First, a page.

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Hands-on Gear Review
Cons: Heavy, large, complicated.
The Optimus Nova backpacking stove is a full-featured and durable multi-fuel option. It boasts several unique and convenient features such as a long and flexible fuel line, a flip-stop switch on an all-aluminum fuel pump, and a quick priming burner. The downside to these attributes is a heavy and large stove that is impractical for most recreational backpacking trips. Instead, we believe the Nova is better suited to commercial, institutional, or group (3-plus persons) backpacking trips.
This stove is very similar to MSR Dragonfly ($120). While both of these stoves are expensive and very similar, we recommend the Dragonfly over the Nova because it's $30 cheaper, slightly lighter (1.3oz), slightly faster (15 seconds), easier to use, faster to set up, and it comes with a windscreen. These differences between these stoves are minute, so if you are very drawn to the flip-stop fuel pump, the longer flexible fuel line, or the Nova's slightly more durable build, then the stove is likely to serve you well for years to come.
RELATED: Our complete review of backpacking stoves
OutdoorGearLab Editors' Hands-on Review
Combining function, durability, and stylish aesthetics, the Optimus Nova is the Mercedes Benz of camp stoves. Every component, from the legs to the fuel pump, has been designed to withstand whatever your travels dish out. This durability starts ground up with thick turbine shaped legs that fold in a tight bundle around the burner housing. The burner itself is encased in a wildly sturdy, yet compact roundish frame. Like the Dragonfly, this stove has a separate simmer valve that allows for precise flame control.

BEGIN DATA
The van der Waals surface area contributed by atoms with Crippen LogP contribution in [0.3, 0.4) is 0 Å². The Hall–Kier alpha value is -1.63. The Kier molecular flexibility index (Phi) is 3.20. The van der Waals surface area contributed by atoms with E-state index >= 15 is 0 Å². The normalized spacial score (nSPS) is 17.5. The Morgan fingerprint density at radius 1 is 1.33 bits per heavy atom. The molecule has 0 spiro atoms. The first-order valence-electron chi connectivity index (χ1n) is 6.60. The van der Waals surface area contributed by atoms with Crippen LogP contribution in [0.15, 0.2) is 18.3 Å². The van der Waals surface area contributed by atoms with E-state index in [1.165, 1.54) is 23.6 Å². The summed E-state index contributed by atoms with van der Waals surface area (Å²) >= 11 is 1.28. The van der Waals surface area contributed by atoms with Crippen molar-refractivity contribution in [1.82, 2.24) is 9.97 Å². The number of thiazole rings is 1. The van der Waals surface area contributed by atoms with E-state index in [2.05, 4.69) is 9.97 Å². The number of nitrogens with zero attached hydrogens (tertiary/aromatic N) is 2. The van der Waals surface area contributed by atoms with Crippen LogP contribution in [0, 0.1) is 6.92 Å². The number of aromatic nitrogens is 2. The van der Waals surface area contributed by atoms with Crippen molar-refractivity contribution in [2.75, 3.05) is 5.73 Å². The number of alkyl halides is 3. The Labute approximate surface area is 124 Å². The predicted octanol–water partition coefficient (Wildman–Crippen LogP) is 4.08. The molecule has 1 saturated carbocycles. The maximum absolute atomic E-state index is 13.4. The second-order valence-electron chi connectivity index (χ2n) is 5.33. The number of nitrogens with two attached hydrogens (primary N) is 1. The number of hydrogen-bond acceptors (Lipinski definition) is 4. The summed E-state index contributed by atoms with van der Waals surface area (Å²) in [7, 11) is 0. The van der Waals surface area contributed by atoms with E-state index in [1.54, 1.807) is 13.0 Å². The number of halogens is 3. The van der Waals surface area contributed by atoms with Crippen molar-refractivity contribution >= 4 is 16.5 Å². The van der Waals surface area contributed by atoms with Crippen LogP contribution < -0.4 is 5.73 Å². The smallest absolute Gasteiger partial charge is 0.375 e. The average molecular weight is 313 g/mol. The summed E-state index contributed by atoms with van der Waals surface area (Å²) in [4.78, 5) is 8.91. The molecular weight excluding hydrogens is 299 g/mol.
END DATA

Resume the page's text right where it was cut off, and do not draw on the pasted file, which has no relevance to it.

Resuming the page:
One of the drawbacks of liquid fuel stoves is their need for priming. This annoying process wastes both time and fuel. Fortunately, the Nova's burner design is more effective than most at capturing heat released by the priming flame. We found that the Nova primed roughly 25 percent (30 seconds) faster than most MSR stoves. While this time savings is negligible, the fuel conservation is likely to be significant over the life of the stove.
The Nova's all-aluminum fuel pump is another feature that separates it from the competition. We found this to be both easier and smoother to operate than all MSR pumps.
Depressurizing fuel bottles has traditionally involved slowly unscrewing the fuel pump while watching liquid fuel and vapor burst out and cover your hands. To remedy this wasteful and hazardous fault, the Nova employs an all-aluminum fuel pump with a flip-stop switch that eliminates fuel spillage when the stove is disconnected from the bottle. The flip-stop switch differs from traditional fuel pumps in that its intake line is attached to one side of the bottle. In order to operate the stove the bottle is turned on one side, immersing the fuel line in fuel. Flipping the bottle over removes the intake line from the fuel, forcing it to suck air, extinguishing the flame, depressurizing the bottle, and cleaning the fuel line and jet. While this process is not instantaneous, we believe this system is a significant improvement over MSR fuel pumps.